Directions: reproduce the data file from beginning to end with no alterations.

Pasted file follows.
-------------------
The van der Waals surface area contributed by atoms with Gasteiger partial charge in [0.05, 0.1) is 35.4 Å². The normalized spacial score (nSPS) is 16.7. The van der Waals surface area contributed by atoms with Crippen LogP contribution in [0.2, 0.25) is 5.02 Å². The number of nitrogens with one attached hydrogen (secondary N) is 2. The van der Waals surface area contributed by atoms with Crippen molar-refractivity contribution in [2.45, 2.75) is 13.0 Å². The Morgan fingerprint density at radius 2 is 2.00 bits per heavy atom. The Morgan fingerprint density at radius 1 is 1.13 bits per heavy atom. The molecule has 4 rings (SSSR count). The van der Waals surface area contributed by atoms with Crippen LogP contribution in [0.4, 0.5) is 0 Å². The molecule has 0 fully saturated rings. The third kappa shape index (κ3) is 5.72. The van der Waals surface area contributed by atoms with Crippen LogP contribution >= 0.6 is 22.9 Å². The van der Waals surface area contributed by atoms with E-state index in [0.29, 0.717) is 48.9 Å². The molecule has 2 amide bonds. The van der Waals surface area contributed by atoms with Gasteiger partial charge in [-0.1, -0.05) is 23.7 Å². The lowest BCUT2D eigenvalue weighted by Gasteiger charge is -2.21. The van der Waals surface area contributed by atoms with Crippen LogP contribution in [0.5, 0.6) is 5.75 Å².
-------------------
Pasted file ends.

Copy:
The van der Waals surface area contributed by atoms with Gasteiger partial charge in [0.05, 0.1) is 35.4 Å². The normalized spacial score (nSPS) is 16.7. The van der Waals surface area contributed by atoms with Crippen LogP contribution in [0.2, 0.25) is 5.02 Å². The number of nitrogens with one attached hydrogen (secondary N) is 2. The van der Waals surface area contributed by atoms with Crippen molar-refractivity contribution in [2.45, 2.75) is 13.0 Å². The Morgan fingerprint density at radius 2 is 2.00 bits per heavy atom. The Morgan fingerprint density at radius 1 is 1.13 bits per heavy atom. The molecule has 4 rings (SSSR count). The van der Waals surface area contributed by atoms with Crippen LogP contribution in [0.4, 0.5) is 0 Å². The molecule has 0 fully saturated rings. The third kappa shape index (κ3) is 5.72. The van der Waals surface area contributed by atoms with Crippen LogP contribution >= 0.6 is 22.9 Å². The van der Waals surface area contributed by atoms with E-state index in [0.29, 0.717) is 48.9 Å². The molecule has 2 amide bonds. The van der Waals surface area contributed by atoms with Gasteiger partial charge in [-0.1, -0.05) is 23.7 Å². The lowest BCUT2D eigenvalue weighted by Gasteiger charge is -2.21. The van der Waals surface area contributed by atoms with Crippen LogP contribution in [0.5, 0.6) is 5.75 Å².